The Naked And Famous' Frontwoman Talks Chopping Off Her Hair, Her Musical Style Icons And Her Shopgirl Past

Click through to shop some of The Naked and Famous lead singer Alisa Xayalith's favorite things!

Andy Barron

Senior Digital Editor

Even if you don't recognize the band by name, there's no doubt you've heard at least one song by New Zealand quintet The Naked and Famous. Their most popular single, "Young Blood," has popped up everywhere from movie trailers to an episode of Gossip Girl. You also might've heard their track "Punching in a Dream" in Pitch Perfect, or caught their song "No Way" in that really cool Mini Cooper ad.

Lead singer Alisa Xayalith, who also writes many of the group's lyrics, is the only female member of TNAF—but what she lacks in girl camaraderie, she more than makes up for in style and sound. Hot off the release of her band's excellent sophomore album In Rolling Waves, Alisa stopped by the Lucky offices for a chat (and some Instagram fun). Read on to learn why she recently decided to take the plunge on a pixie cut (hint: Patti Smith had a little something to do with it), what it was like to relocate from New Zealand to Los Angeles and which musicians she counts as her ultimate style icons.

Lucky: You recently moved from your native New Zealand all the way to Los Angeles—that's quite a transition! What's it been like so far?

Alisa Xayalith: We started living in L.A. at the end of our last tour, so it's been about a year and a half now. We just all shacked up together in this big house that's in between Laurel Canyon and Studio City—it looks like a '70s porno house. Velvet curtains, floral wallpaper, mustard walls! The bathroom has these golden cherubs on the taps. It's so ostentatious!

Does spending your time someplace like that affect your music at all?

It's funny, I get asked that question all the time. I understand that changing environments can affect you directly, but when it comes to my creative process, so much of it comes from within. Our first album [Passive Me, Aggressive You] doesn't really sound like it came out of my basement flat in Auckland City, and I guess you can say the same about In Rolling Waves. My music's just a consequence of what's going on in my head.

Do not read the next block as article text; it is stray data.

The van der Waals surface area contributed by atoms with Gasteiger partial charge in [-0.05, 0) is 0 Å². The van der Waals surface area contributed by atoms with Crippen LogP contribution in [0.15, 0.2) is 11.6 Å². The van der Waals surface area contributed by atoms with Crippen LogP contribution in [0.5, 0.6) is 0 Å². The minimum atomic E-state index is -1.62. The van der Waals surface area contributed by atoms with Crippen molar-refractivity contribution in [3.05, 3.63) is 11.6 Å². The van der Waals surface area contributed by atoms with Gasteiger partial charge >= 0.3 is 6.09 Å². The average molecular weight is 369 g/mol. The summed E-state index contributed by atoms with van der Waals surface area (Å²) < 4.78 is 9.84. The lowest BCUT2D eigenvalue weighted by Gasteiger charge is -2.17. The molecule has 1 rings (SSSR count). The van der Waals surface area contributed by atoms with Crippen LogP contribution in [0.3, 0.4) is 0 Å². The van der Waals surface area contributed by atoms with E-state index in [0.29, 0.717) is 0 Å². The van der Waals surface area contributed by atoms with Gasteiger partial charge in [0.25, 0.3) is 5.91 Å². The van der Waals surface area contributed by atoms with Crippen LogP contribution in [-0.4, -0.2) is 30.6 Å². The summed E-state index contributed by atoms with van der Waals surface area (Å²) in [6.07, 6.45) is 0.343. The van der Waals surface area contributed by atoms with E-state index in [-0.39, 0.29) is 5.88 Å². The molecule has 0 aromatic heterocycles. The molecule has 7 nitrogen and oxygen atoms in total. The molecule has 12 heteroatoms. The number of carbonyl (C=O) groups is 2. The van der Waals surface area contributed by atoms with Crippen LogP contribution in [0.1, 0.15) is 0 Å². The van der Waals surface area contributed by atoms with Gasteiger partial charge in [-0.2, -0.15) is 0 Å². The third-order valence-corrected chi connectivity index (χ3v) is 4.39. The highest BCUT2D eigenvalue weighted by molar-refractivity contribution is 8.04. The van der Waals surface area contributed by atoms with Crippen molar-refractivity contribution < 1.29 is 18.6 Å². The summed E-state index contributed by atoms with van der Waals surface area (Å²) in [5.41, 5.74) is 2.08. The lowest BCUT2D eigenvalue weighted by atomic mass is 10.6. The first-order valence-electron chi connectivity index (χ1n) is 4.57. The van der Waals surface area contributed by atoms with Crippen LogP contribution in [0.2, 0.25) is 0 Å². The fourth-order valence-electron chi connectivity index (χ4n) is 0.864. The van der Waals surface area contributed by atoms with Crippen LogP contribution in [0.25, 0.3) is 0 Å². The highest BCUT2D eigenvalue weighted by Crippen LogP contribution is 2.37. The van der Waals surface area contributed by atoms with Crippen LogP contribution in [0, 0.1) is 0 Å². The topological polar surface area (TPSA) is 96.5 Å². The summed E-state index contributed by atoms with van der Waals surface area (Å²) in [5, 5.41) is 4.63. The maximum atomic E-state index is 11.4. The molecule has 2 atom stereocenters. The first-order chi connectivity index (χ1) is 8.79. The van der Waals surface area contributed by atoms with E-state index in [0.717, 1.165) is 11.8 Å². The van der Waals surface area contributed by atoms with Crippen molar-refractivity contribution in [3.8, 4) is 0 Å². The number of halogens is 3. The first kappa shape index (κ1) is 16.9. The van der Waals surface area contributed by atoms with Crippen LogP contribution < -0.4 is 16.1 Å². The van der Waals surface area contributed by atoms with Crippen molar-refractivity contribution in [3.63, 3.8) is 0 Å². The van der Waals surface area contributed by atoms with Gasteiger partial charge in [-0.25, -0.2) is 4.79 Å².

I'm sure the style in L.A. is nothing like how New Zealanders dress. Have you changed your own style since the big move?

I've stayed true to how I've always dressed. The fashion in New Zealand is actually very similar to what you'd see in New York, aesthetically. Lots of black, lots of simple silhouettes, and the clothing has to be trans-seasonal. But when I get dressed, I have to be prepared for anything, because I'm living out of a suitcase! The only thing that's really changed is my hair...

I know! You chopped it all off, and it looks incredible. How'd you decide to take the plunge?

It happened just after we finished recording. I just felt like...I'm young, I haven't experimented much with my hair and I'm at the right age to do it, so why not? There's a part in this book I just read, Patti Smith's Just Kids, where she gets inspired by Keith Richards and decides to cut her hair. And she says something like, "Change brings about a new energy." That was my catalyst, and so I just kept going shorter and shorter and shorter...

I feel like so many women are going for the pixie cut right now. Was your cut inspired by anyone in particular?

Mia Farrow's someone who's had a timeless, iconic pixie haircut. Jean Seberg, too—she's just beautiful. And more recently, Michelle Williams went for the most beautiful pixie crop. So yeah!

Are there any other women in music that you love style-wise?